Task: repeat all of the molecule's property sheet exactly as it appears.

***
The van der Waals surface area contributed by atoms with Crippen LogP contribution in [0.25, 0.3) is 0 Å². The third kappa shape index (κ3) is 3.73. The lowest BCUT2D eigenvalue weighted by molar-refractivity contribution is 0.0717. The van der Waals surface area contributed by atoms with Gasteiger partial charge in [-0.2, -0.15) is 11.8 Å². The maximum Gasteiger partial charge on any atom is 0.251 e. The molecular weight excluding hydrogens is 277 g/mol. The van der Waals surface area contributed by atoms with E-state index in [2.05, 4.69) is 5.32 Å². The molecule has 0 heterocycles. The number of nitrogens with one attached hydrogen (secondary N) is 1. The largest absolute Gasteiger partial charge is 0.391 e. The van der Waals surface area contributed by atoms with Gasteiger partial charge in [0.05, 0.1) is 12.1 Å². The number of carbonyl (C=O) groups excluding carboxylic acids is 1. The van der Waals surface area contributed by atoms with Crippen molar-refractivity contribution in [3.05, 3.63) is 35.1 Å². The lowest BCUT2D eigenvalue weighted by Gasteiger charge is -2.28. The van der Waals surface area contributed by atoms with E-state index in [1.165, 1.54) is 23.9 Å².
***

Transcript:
The van der Waals surface area contributed by atoms with Crippen LogP contribution in [0.25, 0.3) is 0 Å². The third kappa shape index (κ3) is 3.73. The lowest BCUT2D eigenvalue weighted by molar-refractivity contribution is 0.0717. The van der Waals surface area contributed by atoms with Gasteiger partial charge in [-0.2, -0.15) is 11.8 Å². The maximum Gasteiger partial charge on any atom is 0.251 e. The molecular weight excluding hydrogens is 277 g/mol. The van der Waals surface area contributed by atoms with E-state index in [2.05, 4.69) is 5.32 Å². The molecule has 0 heterocycles. The number of nitrogens with one attached hydrogen (secondary N) is 1. The largest absolute Gasteiger partial charge is 0.391 e. The van der Waals surface area contributed by atoms with Gasteiger partial charge in [0.05, 0.1) is 12.1 Å². The number of carbonyl (C=O) groups excluding carboxylic acids is 1. The van der Waals surface area contributed by atoms with Crippen molar-refractivity contribution in [3.05, 3.63) is 35.1 Å². The lowest BCUT2D eigenvalue weighted by Gasteiger charge is -2.28. The van der Waals surface area contributed by atoms with E-state index in [1.165, 1.54) is 23.9 Å².